The City Council will receive updates on four hot-button topics in the community at its meeting Tuesday, including the Cannery Park project, downtown parking, economic development and the Fifth Street redesign, also known as the “road diet.”
The meeting will start at 6:30 p.m. in the Community Chambers of City Hall, 23 Russell Blvd. It will be streamed live at www.cityofdavis.org/media and can be seen on Comcast Channel 16.
The Cannery: Since the council last heard an update in February about The Cannery, the last large piece of undeveloped land in Davis, project applicant ConAgra has slightly altered its plan. The property at Covell Boulevard and J Street is slated to be a planned community that will feature a mix of residential and commercial uses and green space. The development sits on a 100-acre site where the old Hunt-Wesson tomato cannery used to operate.
The council will hear about the changes to the plan Tuesday. Among them: ConAgra project leaders have drawn a more “traditional” grid street system into the neighborhood’s blueprints. They’ve also stretched the park in the middle of the parcel into two smaller spaces that extend farther north on the site, and have increased the percentage of lots that will have north-south orientation.
Broken down, the overall site will feature:
* 16.1 acres, or 87 units, of low-density residential housing;
* 27.3 acres, or 212 units, of medium-density residential housing;
* 10.9 acres, or 218 units, of high-density residential housing;
* 15.1 acres, or 24 units, of mixed uses, including approximately 110,000 square feet of commercial space; and
* 28.7 acres of either parks, neighborhood greenbelts, a private clubhouse or open space.
The city staff members working with ConAgra planners believe the draft environmental report for the project will be released within the next month, which then will be available for 45 days of public review.
Following the public comment period, the draft EIR will go to several city commissions for input. The city anticipates the final EIR will be released in January with the hope that the project will go before the City Council for approval in April.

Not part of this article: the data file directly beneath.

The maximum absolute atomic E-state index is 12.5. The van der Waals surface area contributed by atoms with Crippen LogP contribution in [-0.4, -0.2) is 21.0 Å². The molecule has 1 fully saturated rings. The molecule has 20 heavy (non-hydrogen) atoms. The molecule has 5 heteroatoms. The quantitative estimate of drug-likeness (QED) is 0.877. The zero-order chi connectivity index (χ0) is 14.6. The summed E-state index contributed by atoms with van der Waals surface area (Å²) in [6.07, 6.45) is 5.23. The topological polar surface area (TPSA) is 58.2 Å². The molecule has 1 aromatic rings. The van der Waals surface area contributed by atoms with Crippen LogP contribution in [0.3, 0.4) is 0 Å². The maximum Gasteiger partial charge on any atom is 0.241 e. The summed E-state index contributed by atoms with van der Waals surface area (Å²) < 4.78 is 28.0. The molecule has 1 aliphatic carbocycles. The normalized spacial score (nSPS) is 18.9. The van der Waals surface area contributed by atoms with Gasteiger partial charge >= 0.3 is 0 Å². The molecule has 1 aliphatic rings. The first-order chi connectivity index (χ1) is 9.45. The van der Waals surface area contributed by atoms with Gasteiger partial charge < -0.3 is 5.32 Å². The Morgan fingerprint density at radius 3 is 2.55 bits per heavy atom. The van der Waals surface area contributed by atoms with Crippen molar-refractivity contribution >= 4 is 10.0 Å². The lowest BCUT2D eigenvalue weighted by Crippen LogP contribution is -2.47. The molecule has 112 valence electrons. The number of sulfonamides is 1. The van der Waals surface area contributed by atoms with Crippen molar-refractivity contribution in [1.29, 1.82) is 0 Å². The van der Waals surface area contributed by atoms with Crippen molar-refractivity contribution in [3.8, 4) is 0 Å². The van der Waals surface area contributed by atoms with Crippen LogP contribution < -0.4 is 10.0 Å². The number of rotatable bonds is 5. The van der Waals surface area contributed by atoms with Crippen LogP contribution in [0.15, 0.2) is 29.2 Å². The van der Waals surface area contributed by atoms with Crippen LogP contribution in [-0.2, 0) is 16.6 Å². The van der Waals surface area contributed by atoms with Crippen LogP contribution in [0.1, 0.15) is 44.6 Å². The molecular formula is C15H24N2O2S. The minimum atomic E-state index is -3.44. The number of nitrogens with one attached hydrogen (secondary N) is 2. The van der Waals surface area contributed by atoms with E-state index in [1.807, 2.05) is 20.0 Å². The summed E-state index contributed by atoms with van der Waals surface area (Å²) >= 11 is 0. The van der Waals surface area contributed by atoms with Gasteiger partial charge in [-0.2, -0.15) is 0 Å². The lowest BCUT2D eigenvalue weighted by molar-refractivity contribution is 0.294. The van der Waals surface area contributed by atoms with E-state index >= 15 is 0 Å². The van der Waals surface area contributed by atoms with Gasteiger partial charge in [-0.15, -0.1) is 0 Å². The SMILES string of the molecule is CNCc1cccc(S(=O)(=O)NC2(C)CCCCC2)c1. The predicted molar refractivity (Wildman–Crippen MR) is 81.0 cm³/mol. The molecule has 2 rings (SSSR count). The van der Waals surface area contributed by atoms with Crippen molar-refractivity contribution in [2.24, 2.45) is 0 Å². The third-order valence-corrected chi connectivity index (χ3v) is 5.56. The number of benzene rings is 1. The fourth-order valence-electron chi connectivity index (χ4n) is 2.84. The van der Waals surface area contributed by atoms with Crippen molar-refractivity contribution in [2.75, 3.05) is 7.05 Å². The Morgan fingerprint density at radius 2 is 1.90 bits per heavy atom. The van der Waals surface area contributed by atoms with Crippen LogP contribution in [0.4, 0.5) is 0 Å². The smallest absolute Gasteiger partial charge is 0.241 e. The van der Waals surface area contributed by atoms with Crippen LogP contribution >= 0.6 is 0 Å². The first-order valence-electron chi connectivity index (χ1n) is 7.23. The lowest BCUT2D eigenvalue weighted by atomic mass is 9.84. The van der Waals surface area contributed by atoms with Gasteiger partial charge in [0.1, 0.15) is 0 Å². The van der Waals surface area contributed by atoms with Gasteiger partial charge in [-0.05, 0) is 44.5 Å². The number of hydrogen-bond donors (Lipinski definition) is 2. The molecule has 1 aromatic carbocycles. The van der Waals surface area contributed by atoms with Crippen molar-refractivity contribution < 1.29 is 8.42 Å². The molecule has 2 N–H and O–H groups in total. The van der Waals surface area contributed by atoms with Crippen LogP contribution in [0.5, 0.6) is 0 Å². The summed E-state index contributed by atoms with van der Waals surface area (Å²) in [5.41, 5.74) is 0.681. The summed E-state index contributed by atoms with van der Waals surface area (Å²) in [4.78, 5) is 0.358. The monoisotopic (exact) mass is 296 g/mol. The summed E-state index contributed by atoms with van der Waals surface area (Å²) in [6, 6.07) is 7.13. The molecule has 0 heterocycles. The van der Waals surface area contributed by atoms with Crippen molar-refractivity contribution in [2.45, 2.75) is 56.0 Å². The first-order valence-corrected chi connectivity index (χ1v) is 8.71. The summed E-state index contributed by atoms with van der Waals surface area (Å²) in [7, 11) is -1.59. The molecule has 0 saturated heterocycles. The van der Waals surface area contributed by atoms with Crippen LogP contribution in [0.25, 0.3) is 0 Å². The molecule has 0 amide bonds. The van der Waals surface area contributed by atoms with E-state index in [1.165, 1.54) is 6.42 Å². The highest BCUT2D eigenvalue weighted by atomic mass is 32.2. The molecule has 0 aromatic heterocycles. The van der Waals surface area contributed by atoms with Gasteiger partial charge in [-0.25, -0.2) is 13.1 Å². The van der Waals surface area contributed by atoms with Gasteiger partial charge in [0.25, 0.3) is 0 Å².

Downtown parking: The council directed city staff last September to look at implementing a series of parking improvement strategies for the downtown, hoping to remedy what some would call one of Davis’ biggest problems for downtown businesses.
Since then, staff has looked at a “wayfinding” program to guide drivers to parking spaces and visitors to their destinations, evaluated the Core Area’s two-hour parking spots and considered further design of a parking structure on the block bounded by Third, Fourth, E and F streets, among other initiatives.
The council will hear the status of those efforts Tuesday.
Ken Hiatt, the city’s community development and sustainability director, also will ask the council to consider forming an ad hoc task force to advise the city on parking issues.
Hiatt suggests a group of no more than 11 members that would include a cross-section of downtown business interests and residents citywide.
Economic development: From an Arts and Entertainment District to a new downtown hotel and conference center, from a community visioning process to a mixed-use innovation district, the council will hear the over-arching state of economic development in Davis.
Over the past year, city staff members have collaborated with a who’s who of business groups and other local stakeholders on numerous projects and plans to stir up the local economy.
A 37-page report that will be presented to the City Council details the status and the next steps for all of the efforts that have been put forward. It can be found in the packet on the city’s website under the City Council meeting page.
Fifth Street: In response to Councilman Brett Lee’s concerns about pedestrian safety on the redesigned Fifth Street between A and L streets, city staff has assessed its options for widening the medians and will present them Tuesday.
If the council chooses to widen the medians, the city’s interim public works director, Bob Clarke, will recommend a 4-foot-wide striped median (originally 1 1/2 to 2 feet) with 7-foot bike lanes and 11-foot travel lanes separated by a 1-foot-wide white stripe, and 10-foot turn lanes.
Clarke also will recommend retention of a flashing light signaling a pedestrian crossing.
The overall project will reduce a traffic lane and add bike lanes in both directions. Construction of the project is set to begin next summer.
— Reach Tom Sakash at email@example.com or (530) 747-8057. Follow him on Twitter @TomSakash